“Instagram is a fast, beautiful and fun way to share your life with friends and family.”
This production is a refreshingly imaginative exploration of a complex and at times tragic issue.
“Facebook is a social utility that connects people with friends and others who work, study and live around them.” That’s how just two online social media websites describe themselves. It sounds totally harmless, but what happens when the medium and the people who use it are abused and it all turns sour?
The Point Youth Theatre successfully uses a wide range of devices for developing their critical examination of this increasingly distressing issue. Live guitar music, filmed sequences, stills, a hand-held on-stage video camera, audience interaction and storytelling all feature in this fast-moving fun show with a serious message. If it sounds as though they have just thrown every technique into the melting-pot be assured that they know how to use each device purposefully and to its full measure.
This piece is well researched. To assess the effects of the internet on their own lives the youngsters went for a month without using it, which must have been difficult for a generation that has never known a time when it didn’t exist. As the cast points out, “They have grown up with two identities: their online persona, and offline existence; a legitimised split personality.” In a cleverly crafted scene they introduce themselves individually on stage then cut to the screen where we enter a house to find the same person opening the front door for us. Once inside we go to the bedroom to learn a secret never before told, and that all young people’s bedrooms are horribly untidy places. It’s one example among many of the divergent thought that has gone into constructing this piece, of which Katie Mitchell would be proud.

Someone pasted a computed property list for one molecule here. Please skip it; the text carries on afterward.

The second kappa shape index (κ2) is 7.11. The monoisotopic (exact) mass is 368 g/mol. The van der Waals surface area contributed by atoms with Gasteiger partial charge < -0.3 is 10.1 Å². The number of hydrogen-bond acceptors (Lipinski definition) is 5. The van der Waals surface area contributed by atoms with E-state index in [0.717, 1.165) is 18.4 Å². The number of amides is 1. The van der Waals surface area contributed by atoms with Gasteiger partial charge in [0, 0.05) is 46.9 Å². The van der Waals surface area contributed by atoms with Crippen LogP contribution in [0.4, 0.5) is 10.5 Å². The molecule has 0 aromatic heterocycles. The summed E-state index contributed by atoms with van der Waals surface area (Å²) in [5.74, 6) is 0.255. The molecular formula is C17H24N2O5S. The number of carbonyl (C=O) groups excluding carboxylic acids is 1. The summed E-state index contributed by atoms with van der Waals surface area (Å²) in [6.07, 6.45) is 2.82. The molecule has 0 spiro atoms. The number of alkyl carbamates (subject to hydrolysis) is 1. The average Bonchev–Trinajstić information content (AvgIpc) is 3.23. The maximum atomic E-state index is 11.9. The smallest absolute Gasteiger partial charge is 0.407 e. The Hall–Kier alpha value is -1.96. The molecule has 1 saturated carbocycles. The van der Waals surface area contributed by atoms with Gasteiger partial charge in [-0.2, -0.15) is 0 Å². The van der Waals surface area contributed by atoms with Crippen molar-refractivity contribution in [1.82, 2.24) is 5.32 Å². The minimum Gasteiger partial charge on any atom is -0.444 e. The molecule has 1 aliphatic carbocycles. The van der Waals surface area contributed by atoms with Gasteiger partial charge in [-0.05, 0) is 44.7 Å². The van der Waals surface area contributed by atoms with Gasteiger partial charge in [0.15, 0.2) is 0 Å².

The cast continues to reveal truths and share real-life stories. Phone conversations and texts become the medium, the latter again displayed on the screen. It all goes well until Tyler enters a line that he thinks is funny but the recipient finds offensive. Friends are drawn into the conflict, relationships are strained and the question posed of how an alleged joke can be funny when it’s abusive. The effects of such behaviour on real individuals overwhelmed by a world of toxic chatter is vividly shown in images of young people who took the ultimate step of logging off from life.
This production is a refreshingly imaginative exploration of a complex and at times tragic issue. It has considerable merit as a piece of theatre, but it could also be a powerful educational tool deployed in a wider context of school and youth groups where young people would immediately identify with the cast and the contemporary format and be stimulated to discuss the questions it raises. It would need some tweaking, but even as it stands this work is a resounding and timely success.